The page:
Thursday, July 18, 2024

Bee Goes West: ‘High Noon’

I have a confession to make. I do not like Westerns and I have never really understood the fascination of the Wild West; it  just seems so distant and alien to me. Perhaps this is down to my gender, or my age or maybe because I happen to be from the U.K. Whatever the reason may be, I can not deny the fact that I just can’t seem to get the appeal of the western; and I feel like I’m missing out on something important.

Nowadays, the Western film is no longer a staple of cinema, however there still seems to be this appreciation for the genre and it’s clear that it deeply resonates with many contemporary filmmakers. There’s no denying the genre’s significance and impact on shaping the cinematic landscape, not just in American filmmaking but on a global scale. The old fashioned John Ford/John Wayne style of Western may be gone, but the fact that these films still remain part of the cultural discussion remains something to be marveled at.

These films have their faults, especially in terms of their political correctness and their representation of the indigenous people of Northern America, Latinx people and the representation of gender. So, when visiting these films I want to be conscious of whether they stand the test of time or not, but also be fully aware that these films are a product of their time.

When I asked Twitter for their recommendations, the response was phenomenal with over 600 replies. The recommendations ranged from Golden age Hollywood classics such as Stagecoach, to Spaghetti Westerns such as The Good, The Bad and The Ugly, to New Hollywood ultra-violent flicks such as The Wild Bunch, to contemporary Westerns such as Slow West.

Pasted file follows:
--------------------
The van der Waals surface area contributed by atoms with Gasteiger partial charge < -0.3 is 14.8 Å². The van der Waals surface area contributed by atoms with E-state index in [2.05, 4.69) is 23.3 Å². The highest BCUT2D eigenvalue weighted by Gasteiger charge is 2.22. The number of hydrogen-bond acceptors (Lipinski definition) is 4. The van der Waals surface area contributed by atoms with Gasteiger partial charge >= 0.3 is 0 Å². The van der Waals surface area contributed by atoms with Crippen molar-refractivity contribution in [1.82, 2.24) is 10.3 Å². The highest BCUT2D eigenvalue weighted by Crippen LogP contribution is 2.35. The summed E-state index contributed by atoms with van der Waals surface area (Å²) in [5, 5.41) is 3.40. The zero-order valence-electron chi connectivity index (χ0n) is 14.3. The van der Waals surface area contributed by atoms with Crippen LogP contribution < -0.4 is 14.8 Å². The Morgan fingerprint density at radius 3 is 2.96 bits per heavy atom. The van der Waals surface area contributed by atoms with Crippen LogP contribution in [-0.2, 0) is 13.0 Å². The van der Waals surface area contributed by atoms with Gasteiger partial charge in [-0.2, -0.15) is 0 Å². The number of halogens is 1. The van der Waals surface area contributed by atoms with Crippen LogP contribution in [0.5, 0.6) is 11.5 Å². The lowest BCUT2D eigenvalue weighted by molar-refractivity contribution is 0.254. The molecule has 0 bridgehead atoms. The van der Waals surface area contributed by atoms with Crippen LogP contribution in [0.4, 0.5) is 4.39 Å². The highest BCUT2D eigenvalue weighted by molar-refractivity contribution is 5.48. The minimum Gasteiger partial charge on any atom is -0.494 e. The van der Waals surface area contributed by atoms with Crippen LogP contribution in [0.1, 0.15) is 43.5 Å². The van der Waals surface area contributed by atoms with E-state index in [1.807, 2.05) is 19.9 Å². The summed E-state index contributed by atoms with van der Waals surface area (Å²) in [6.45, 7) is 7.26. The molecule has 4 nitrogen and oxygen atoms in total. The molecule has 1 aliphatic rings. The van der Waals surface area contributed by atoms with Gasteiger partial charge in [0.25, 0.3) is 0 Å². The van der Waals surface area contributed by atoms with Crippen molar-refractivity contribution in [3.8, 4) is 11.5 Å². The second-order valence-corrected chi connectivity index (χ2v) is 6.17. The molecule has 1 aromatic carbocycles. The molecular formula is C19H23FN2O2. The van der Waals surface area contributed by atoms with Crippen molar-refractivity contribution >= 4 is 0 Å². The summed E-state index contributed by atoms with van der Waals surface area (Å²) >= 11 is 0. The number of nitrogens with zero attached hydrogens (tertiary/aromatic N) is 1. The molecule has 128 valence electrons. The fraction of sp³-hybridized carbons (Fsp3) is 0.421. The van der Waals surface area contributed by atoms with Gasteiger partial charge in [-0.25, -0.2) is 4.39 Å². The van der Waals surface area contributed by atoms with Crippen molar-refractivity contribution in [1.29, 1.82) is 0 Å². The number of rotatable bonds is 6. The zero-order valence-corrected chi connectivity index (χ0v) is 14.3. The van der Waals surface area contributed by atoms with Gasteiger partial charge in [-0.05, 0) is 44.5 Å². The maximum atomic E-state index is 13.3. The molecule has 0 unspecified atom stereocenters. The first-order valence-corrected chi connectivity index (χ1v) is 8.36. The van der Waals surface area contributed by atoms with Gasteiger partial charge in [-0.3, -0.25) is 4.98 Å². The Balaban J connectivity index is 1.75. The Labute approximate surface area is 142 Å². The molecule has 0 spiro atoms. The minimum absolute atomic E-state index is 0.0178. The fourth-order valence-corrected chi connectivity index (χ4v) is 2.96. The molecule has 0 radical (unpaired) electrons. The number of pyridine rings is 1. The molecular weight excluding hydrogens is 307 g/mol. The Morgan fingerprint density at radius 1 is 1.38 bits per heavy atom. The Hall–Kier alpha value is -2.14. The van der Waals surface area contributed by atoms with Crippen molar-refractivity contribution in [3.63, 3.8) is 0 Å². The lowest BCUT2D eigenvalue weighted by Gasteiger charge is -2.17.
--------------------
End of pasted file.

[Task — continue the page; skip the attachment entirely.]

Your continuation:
I certainly didn’t anticipate such a response, but it’s clear that the Western genre still resonates with many of us. For my first piece, I will be taking a look at High Noon, a Western with a very interesting background and rocked the Hollywood studio system in such a way that led to Western star John Wayne to deem the film as “Un-American”.

Directed by Fred Zinnemann and written by the blacklisted screenwriter Carl Foreman, High Noon is shown in ‘real time’. We open on the marriage of the Marshall of Hadleyville Will Kane (Gary Cooper) to Amy (Grace Kelly). However their big day is threatened by the arrival of the return of Frank Miller (Ian MacDonald), and his gang who are arriving back in town at noon with revenge and murder on his mind.

Kane is keen to leave Hadleyville for good but when he learns that Miller is back to kill him for putting him in prison back when his gang ruled town, he immediately makes the decision to stay and face his nemesis one last time for the good of the local community. However, Kane can’t face Miller’s gang alone, and tries to recruit deputy Harvey Pell (Lloyd Bridges) who is now shacked up with Kane’s former lover, Helen Ramírez (Katy Jurado), but Harvey refuses to help. Kane’s other friends including Sam Fuller (Harry Morgan), and Martin Howe (Lon Chaney) along with the other townsfolk are also reluctant to help. With time running out, it seems that Kane may have to face the gang alone.